December 23rd, 2011


family visits, a boat on a roof, a holiday

They were cutting the trees outside the Tate Britain. I love the way they look when they're chopped for winter, all chubby clubbed arms with the odd spike jutting out like a rough sketch of horns, or rude fingers. We cut through the gallery, checking the cost of Apocalypse on the way (blimey) and then wriggling through the modern galleries instead. I know I'm saying this about a lot of things nowadays, but I could go to the opera for that. The sky was clear, so we walked down the Thames. The Burghers of Calais always make me want to cry. Upright citizens in ropes and rags, their epic solidity dwarfed by the gothic cliff of parliament behind them. Not even the posies that Pankhurst (just around the corner) always seems to gather.

Across the river, we plunged through a German Christmas fair and then out into the concrete; on top of the Heyward Gallery, decorative windmills were spinning atop a clearly non-functional boat. We took a yellow staircase to the roof, which had been turfed and planted (in defiance of December) for a better view. There was an elf looking after the garden, who shared his views on modern architecture (not a fan) and then explained that the boat was called "a night to remember" and the experience for sale was booking it overnight. I waited for the artist to absent himself from the skyline (it had just been craned in the previous day, which must have been a sight to remember) and then snapped away. Insanity.

By the Tate Modern, they're roofing Blackfriars Railway Bridge. It will be covered with solar vanes that will shift (perhaps to track the sun?) and the station will be a) fabulously futuristic and b) hopefully a touch less confusing than it is at the moment. For now, though, it's under wraps. Inside the Tate, the concrete beach is open again, with children playing and couples lying on the floor in front of Tacita Dean's surrealist projected monolith. It's always a good pause; and then over the Millennium bridge to St Paul's, the Central line and away. Idiots have started affixing padlocks to it. I hope for bin-men with bolt-cutters to break up these profligacies of sentiment.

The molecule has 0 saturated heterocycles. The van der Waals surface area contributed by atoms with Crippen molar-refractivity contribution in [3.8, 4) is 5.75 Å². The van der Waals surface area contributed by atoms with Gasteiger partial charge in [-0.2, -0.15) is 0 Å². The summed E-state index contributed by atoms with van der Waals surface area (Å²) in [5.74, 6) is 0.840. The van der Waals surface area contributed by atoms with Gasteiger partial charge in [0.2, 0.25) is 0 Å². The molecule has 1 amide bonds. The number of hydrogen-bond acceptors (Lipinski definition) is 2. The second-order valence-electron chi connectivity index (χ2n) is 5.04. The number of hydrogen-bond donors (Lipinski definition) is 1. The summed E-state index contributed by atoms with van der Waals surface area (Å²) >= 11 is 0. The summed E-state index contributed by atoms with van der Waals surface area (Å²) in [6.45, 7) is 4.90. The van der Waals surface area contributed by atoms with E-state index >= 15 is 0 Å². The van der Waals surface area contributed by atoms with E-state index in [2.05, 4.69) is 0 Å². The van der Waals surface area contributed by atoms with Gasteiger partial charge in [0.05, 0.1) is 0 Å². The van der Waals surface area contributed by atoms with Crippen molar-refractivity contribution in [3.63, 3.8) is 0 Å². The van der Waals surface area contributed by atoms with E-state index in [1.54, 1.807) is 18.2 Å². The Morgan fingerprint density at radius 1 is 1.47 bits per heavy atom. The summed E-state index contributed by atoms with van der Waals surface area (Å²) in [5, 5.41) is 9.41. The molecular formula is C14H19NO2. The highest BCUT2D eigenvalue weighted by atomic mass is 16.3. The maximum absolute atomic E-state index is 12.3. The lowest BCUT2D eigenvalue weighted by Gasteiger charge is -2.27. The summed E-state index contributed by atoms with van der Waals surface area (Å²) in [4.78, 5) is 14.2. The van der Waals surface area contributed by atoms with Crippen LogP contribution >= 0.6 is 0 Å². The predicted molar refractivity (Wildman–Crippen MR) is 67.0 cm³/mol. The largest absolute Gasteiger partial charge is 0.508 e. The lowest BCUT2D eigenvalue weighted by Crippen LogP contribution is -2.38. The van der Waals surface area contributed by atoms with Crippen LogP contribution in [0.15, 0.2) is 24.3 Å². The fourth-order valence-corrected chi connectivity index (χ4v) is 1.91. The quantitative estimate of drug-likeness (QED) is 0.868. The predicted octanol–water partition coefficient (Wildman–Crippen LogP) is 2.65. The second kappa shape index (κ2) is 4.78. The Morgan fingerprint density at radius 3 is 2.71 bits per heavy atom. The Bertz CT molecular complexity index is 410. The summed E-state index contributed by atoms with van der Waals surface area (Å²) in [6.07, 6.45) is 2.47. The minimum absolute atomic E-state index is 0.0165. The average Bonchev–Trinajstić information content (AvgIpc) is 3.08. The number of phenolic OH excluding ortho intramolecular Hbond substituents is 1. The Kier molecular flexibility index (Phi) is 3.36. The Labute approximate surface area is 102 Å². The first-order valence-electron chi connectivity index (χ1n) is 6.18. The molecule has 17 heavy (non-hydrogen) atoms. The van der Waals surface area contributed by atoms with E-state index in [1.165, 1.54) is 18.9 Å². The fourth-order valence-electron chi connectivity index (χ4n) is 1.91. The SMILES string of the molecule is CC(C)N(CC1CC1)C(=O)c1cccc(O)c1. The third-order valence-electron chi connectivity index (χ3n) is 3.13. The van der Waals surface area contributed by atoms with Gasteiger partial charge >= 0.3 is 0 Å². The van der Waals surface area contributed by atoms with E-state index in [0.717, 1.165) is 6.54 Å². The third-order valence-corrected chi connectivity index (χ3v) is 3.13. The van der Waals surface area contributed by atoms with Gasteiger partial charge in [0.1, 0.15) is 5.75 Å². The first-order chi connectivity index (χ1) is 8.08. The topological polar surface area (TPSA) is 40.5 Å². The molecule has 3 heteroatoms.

My neiblings are prodigious with snot and excitement, juggling winter colds and Christmas craft projects, scooters, biscuits and bikes. The small one is learning so fast you can see her building systems every time she tries something new; I read the large one most of a chapter of Artemis Fowl. My sister has taught him the term "antihero".

The next day we punctuate the capitalist excesses of Picadilly and Oxford Street with Russian constructivism at the RA. In the courtyard, the Tatlin Tower has been reconstructed in honest red girders, shocking inclusion in the paternalistic art environment, and much, much bigger than I expected. It pleads for a permanent home in a graffitied concrete park in a run-down part of a sporadically utopian New Town. But I suppose it would only get stolen and melted down for scrap. The shops and crowds. Spiderwebs of sponsored Christmas lights. The moist December air.

Eventually we crack and run for the Tube back to Oxford. Tim finds a South African deli tucked into an arch in Victoria and buys peach chutney and sausage for dinner. Somehow we get home and get everything home. Did I mention that we stopped off at the comic shop? They've brought back another character I liked, The Shade from Starman. It's the return to Opal City. A lot of naked men on comic book covers, too. I guess it's the 52 backlash.
Na Vecne Casy!

taming crows with eccles cakes

It's just my imagination, surely, but does it seem a little lighter today? Town was eerie yesterday, all the Christmas markets packed up and gone and the streets not a great deal more crowded than usual. What has become of the spirit of frantic last-minuteism? Alhthough, at the risk of starting a stampede, Hotel Chocolat is expecting a delivery today...

Saw that Sherlock Holmes film yesterday. A lot of ecstatic antique weoponry work and a tragic end for a home-made scarf. Very much an antidote to the season, specifically to Stop the Cavalry. Goodness, actually, strangest thing. I made a no-Christmas-mix for the Christmas cocktail party and somehow Fairytale in New York got onto it. timscience hypothesised some bastard child of itunes and Mr Clippy: You seem to be making a Christmas mix, let me add the following songs... (nooooooo!)

Speaking of the party, my friends are awesome; I present visual evidence below:

Cantilevered Cake Stand with Dinosaurs